I haven't seriously played poker since college and even then was only an average player. But imagining a bunch of drunk tourists, I figured I won't be the best player but will be at least among the top 3. I started reading the book tynan recommended which advises a much looser starting hand advice. The Turbo Texas program oddly will only deliver via snail mail so I haven't tried it.
Since I'm driving back to the East Coast anyway, I figured I would spend a few days in Vegas getting a cheap $25 room and playing my hand at Limit.
To my surprise, it's hard to find any limit games in Vegas apart from the very entry level 2/4. Only the Bellagio seems to have any higher limits.
On the Monday afternoon, there was one 4/8 table and one 10/20 table. The 4/8 table had a good 30 minute - 1 hour wait so I signed up for a new 10/20 table opening up.
Starting out, I felt good. Folding all the bad cards. won a hand or two. Blinds would cut down my stacks back to break even and then I would win a small hand again. Rinse and repeat. The most aggressive player is to my immediate right so I'm thankfully able to see what he does before I play. Everyone else is slightly loose but very passive. To my surprise a lot of hands never make it to flop and usually with less than 4 players. Not what the book says at all, this seems like a regular table.
Then a very loose tourist with his wife came along raising everything and playing everything to completion. I eventually catch a pocket JJs and going one on one with him. Flop is a bunch of numbers. I keep betting, he keeps calling. Numbers on the turn and river. The showdown. I have two pair with my JJs. He reveals a turn card straight. And he leaves afterwards with my money.
That cut my stack in half.
Afterwards, I loosen up my play because everyone thinks I'm playing super tight. So I start stealing blinds and doing okay at it. But then I get pocket 10s and again bet heavily. Only one other player against me and he's raising me. The flop comes out with #s and a Queen. At this point, I think I should have kept going. I was already well committed into the pot. The pot odds were in my favor. But instead I check, he raises, I re-raise, he re-raises, and I fold. Then I'm down to only a few big blinds and get eaten away.
- Strangely, casino poker feels a lot faster than online even though I know that's not true. Maybe it was just the new environment, but 99% of the time I wasn't paying much attention to everything or calculating odds in my head. Everything just seemed too quick.
- Waiting for good hands is a very boring process.
- Since it was a Monday afternoon, I guess at least half of these guys were regulars. One of them was correcting the dealer's mistakes. Most or all of them obviously had more experience than me. Weekends might be better
- I brought in a $300 which seemed high to me at the time but for a 10/20, it actually feels way too small and I think I started playing sloppy once I had less chips.
- I'll be sticking to the 4/8 waiting list next time
That sounds like a very accurate description of the $10/20 at Bellagio. I think you played JJ correctly-- sometimes you're going to lose hands like that. Just part of poker.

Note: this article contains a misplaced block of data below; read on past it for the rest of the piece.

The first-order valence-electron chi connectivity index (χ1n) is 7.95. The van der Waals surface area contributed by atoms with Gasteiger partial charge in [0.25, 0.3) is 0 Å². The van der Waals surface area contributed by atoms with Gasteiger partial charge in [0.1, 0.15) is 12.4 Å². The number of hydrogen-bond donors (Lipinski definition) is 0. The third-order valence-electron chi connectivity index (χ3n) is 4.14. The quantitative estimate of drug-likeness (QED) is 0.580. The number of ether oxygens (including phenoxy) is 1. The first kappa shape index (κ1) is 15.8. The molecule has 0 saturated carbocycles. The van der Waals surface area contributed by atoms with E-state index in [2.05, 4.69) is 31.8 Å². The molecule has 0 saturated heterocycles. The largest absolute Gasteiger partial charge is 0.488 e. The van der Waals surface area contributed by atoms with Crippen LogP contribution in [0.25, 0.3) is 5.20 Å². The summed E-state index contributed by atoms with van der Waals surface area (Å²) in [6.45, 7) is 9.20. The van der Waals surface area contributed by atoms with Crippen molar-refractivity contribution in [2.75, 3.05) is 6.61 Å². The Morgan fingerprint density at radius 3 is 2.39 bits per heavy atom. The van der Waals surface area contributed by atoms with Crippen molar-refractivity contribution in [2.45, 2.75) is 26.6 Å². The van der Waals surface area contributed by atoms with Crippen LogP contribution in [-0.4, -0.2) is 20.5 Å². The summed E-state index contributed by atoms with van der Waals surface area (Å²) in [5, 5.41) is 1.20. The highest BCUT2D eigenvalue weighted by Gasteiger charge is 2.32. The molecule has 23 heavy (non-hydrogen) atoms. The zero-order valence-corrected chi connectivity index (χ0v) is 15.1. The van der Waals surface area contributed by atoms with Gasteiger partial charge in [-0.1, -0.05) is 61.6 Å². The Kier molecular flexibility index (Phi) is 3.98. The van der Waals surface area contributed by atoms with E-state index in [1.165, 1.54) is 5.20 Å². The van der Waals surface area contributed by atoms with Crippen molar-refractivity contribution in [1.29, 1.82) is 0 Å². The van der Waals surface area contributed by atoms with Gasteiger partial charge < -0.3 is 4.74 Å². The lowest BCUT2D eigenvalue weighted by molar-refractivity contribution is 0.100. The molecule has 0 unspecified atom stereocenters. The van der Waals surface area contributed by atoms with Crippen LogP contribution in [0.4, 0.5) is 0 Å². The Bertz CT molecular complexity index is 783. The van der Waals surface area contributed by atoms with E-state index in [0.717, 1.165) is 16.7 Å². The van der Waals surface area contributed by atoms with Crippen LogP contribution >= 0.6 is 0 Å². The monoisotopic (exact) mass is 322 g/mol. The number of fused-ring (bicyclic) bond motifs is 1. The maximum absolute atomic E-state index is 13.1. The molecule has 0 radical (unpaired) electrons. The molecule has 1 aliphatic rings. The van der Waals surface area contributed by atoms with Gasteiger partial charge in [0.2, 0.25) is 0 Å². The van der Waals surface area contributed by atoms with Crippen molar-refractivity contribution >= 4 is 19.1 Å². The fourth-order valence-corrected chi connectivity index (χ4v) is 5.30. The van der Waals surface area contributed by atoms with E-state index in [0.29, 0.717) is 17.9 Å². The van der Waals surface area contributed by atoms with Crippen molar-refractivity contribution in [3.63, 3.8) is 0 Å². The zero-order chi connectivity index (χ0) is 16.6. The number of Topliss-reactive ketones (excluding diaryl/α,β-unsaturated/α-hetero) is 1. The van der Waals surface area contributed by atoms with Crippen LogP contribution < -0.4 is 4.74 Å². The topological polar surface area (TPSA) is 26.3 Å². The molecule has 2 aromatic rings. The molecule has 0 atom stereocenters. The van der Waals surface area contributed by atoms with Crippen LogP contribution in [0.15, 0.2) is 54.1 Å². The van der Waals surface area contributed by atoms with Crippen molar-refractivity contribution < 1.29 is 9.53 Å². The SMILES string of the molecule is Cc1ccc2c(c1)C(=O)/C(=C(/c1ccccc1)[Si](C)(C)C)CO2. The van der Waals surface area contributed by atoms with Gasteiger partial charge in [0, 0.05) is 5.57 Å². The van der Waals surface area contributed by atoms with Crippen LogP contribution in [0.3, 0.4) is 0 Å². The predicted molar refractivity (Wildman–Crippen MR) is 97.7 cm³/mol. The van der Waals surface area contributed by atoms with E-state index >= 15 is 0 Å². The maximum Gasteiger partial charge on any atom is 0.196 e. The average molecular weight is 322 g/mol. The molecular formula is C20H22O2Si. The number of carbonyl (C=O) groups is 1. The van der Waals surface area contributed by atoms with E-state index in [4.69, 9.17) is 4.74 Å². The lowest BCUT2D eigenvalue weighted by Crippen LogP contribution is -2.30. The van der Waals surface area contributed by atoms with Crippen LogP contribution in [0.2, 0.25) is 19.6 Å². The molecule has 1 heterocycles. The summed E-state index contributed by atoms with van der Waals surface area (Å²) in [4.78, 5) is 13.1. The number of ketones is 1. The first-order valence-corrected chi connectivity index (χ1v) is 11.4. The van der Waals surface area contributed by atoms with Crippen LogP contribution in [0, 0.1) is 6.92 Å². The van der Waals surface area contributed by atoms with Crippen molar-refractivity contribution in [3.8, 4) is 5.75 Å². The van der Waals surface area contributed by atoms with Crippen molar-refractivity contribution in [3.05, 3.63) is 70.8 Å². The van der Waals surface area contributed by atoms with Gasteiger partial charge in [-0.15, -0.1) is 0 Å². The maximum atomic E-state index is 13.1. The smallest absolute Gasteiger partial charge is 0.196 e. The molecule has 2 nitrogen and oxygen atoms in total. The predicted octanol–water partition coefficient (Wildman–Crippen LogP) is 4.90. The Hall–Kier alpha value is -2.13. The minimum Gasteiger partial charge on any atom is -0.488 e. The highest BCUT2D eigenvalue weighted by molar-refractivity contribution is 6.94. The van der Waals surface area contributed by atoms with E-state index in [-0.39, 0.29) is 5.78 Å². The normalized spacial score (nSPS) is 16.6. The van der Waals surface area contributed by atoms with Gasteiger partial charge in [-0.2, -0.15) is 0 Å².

I would be VERY careful loosening up because of your image. There are times to do this, but no one at $10/20 is adjusting their style based on your image. They'll notice that you're tight, but keep calling anyway. I think you probably loosened up mostly because you were getting bored waiting for hands.
As for TT, it's probably correct to raise preflop and then call an additional raise. No need to put in a third raise, because what worse hands are you REALLY getting value from? You didn't say if you put in a third raise or not, so you may have played that one correctly. Then on the flop I would probably check-raise an xxQ. If he raises on top of that, it's an easy fold (because he must have QQ, KK, AA, KQ, or AQ). If he just calls your raise, I'd probably bet the turn and check the river, assuming nothing interesting happens. Sometimes he'll bet the river and you'll have to decide to call or fold, other times he'll check and you'll win, other times he'll check and turn over KQ or JJ or something.
A good buy-in for $10-20 is $400. Generally 20 big bets is an okay buy-in.
4/8 at Bellagio is a disaster. You can't really make money at it because the rake is so high, but it's a good place to practice the basics. As soon as you're playing 90% perfect starting cards, play $10/20.
I was expecting worse players. Apart from the tourist most of the guys seemed to know what they were doing. A few of them were on the waiting list for 20/40 and moved later or decided to stay.
God I hatred that tourist. He was all in at least 3 times with the worse hand and horrible starting hands and would win on the turn or river somehow. I thought he would be my cash cow but turned out the opposite.
I was surprised though at the variance of cards these guys played. A lot of unsuited, high card and low kicker. On the other hand, I saw 3 pocket Aces in less than 2 hours.
I don't really recall pre-flop, I'm sure I raised it to 2 or 3 bets but not sure if it went to four.